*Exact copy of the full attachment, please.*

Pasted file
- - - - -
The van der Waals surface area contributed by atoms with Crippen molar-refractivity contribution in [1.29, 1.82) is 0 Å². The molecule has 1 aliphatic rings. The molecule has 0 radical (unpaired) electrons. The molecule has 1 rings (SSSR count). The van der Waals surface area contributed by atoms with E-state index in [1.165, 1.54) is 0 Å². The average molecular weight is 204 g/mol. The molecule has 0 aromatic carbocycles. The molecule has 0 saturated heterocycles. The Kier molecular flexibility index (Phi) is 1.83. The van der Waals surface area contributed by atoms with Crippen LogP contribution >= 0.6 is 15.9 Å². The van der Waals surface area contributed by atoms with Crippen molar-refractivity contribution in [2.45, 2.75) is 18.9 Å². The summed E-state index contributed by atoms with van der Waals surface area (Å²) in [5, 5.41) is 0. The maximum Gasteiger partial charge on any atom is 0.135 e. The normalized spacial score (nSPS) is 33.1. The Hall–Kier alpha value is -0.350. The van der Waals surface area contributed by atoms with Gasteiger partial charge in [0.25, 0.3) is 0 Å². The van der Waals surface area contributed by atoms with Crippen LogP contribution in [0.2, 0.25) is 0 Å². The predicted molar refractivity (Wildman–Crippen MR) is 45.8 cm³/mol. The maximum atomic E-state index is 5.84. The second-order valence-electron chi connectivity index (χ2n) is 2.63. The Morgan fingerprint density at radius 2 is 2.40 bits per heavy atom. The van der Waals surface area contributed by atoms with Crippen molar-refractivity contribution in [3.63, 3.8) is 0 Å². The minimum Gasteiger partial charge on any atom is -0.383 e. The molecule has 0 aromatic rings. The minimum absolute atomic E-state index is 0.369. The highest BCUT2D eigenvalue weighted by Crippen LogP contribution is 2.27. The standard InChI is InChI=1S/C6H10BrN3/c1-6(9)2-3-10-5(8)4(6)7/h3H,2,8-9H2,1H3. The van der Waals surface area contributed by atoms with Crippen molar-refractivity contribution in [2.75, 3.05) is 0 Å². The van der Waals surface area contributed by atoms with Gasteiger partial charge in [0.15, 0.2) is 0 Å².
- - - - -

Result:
The van der Waals surface area contributed by atoms with Crippen molar-refractivity contribution in [1.29, 1.82) is 0 Å². The molecule has 1 aliphatic rings. The molecule has 0 radical (unpaired) electrons. The molecule has 1 rings (SSSR count). The van der Waals surface area contributed by atoms with E-state index in [1.165, 1.54) is 0 Å². The average molecular weight is 204 g/mol. The molecule has 0 aromatic carbocycles. The molecule has 0 saturated heterocycles. The Kier molecular flexibility index (Phi) is 1.83. The van der Waals surface area contributed by atoms with Crippen LogP contribution >= 0.6 is 15.9 Å². The van der Waals surface area contributed by atoms with Crippen molar-refractivity contribution in [2.45, 2.75) is 18.9 Å². The summed E-state index contributed by atoms with van der Waals surface area (Å²) in [5, 5.41) is 0. The maximum Gasteiger partial charge on any atom is 0.135 e. The normalized spacial score (nSPS) is 33.1. The Hall–Kier alpha value is -0.350. The van der Waals surface area contributed by atoms with Gasteiger partial charge in [0.25, 0.3) is 0 Å². The van der Waals surface area contributed by atoms with Crippen LogP contribution in [0.2, 0.25) is 0 Å². The predicted molar refractivity (Wildman–Crippen MR) is 45.8 cm³/mol. The maximum atomic E-state index is 5.84. The second-order valence-electron chi connectivity index (χ2n) is 2.63. The Morgan fingerprint density at radius 2 is 2.40 bits per heavy atom. The van der Waals surface area contributed by atoms with Crippen molar-refractivity contribution in [3.63, 3.8) is 0 Å². The minimum Gasteiger partial charge on any atom is -0.383 e. The molecule has 0 aromatic rings. The minimum absolute atomic E-state index is 0.369. The highest BCUT2D eigenvalue weighted by Crippen LogP contribution is 2.27. The standard InChI is InChI=1S/C6H10BrN3/c1-6(9)2-3-10-5(8)4(6)7/h3H,2,8-9H2,1H3. The van der Waals surface area contributed by atoms with Crippen molar-refractivity contribution in [2.75, 3.05) is 0 Å². The van der Waals surface area contributed by atoms with Gasteiger partial charge in [0.15, 0.2) is 0 Å².